Living a zero-waste lifestyle can be daunting for many Filipinos, especially those who have gotten used to single-use items and sachets.
But there are locals and communities in Metro Manila, recently featured on iJuander, who prove there are great rewards in being environmentally-conscious in their own way.
Here are some of their stories:
1. A barangay in Malabon successfully segregates trash
In Brgy. Potrero, Malabon, waste facilities have labels where garbage collectors and barangay sweepers can throw the designated trash into the proper area.
Residents also exercise discipline as they segregated their own trash beforehand.
Asked about what he does when someone does not segregate his trash, barangay sweeper Reynaldo Ferrer said that he skips the area, and then comes back at a later time.
The barangay is known as a "Zero Waste Model Barangay"
2. A couple uses jars to store food, instead of disposable containers
Monique Obligacion, a zero waste lifestyle advocate, and her partner always buy food in bulk and stores them in reusable jars. They carry their jars inside a reusable bag every time they go to the market.
"It doesn't just help with waste, hindi lang 'yung basura. Hindi lang din siya great for health. But also, ang sobrang laki niyang tipid. As in, andami mo nang hindi bibilihin," she said.
Because Monique had her own containers, she was able to say "no" using disposable packaging from vendors.
Monique and her partner started becoming environmentally conscious in 2016.
According to Monique, the 5 R's of a zero-waste lifestyle are: Refuse, Reduce, Reuse, Recycle and Rot.
3. Friends make a business out of selling reusable items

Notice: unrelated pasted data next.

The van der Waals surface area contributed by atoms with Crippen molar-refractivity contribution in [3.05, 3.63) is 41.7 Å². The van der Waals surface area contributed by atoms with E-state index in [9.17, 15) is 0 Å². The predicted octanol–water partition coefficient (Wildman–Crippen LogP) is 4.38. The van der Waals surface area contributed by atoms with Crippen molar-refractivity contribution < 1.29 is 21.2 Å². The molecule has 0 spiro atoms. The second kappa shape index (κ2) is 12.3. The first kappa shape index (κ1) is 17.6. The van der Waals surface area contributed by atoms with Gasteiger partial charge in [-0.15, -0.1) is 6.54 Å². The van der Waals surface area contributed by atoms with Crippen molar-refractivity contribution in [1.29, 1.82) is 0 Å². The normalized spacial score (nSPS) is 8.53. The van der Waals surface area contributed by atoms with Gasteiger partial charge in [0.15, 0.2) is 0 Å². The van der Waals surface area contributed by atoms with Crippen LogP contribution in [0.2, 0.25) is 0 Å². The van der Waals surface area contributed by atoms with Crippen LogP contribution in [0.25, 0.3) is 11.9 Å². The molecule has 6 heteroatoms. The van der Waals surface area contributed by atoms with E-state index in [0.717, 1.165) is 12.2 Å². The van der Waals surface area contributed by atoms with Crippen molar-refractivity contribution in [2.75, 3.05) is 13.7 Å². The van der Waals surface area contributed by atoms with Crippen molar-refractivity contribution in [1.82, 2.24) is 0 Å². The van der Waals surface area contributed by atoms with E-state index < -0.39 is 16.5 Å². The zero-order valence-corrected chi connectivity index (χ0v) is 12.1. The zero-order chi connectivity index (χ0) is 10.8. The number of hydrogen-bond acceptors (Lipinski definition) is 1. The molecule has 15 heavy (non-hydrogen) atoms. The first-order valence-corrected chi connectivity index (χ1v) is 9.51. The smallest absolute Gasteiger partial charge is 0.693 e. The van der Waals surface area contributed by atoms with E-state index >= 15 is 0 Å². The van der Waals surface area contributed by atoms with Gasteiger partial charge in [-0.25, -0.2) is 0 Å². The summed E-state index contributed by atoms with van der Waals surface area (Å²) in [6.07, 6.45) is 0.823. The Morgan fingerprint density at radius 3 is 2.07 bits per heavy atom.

Celina and Maan are friends and co-founders of the local Pinoy eco-brand Simula PH.
"Nagse-share lang kami ng feelings tungkol sa plastic pollution sa country, and also in the world. Naging conscious kami about it and from there, na-realize namin 'yung need and 'yung awareness ng Filipinos ngayon towards the zero-waste lifestyle," said Celina Alejandrino.
Some of their best-sellers include bamboo straws, metal straws and reusable "palengke" bags with pockets.
They also sold refillable insect repellents made from natural oils, among other eco-friendly products.
4. Student donates used clothes to charity
17-year old Alexandria Carlos decided to reduce clutter in her house by donating her used clothes to various charities.
"It's a good way to downsize because it saves so much time in the morning. So ngayon, 'yung dating one hour na preparation, ngayon, twenty minutes," the senior high school student said.
She believed that zero waste and minimalism were linked to each other.
Alexandria also shared that she opted to use organic products in reusable containers, so that she won't have to buy commercial products in plastic packaging. — Angelica Y. Yang/LA, GMA News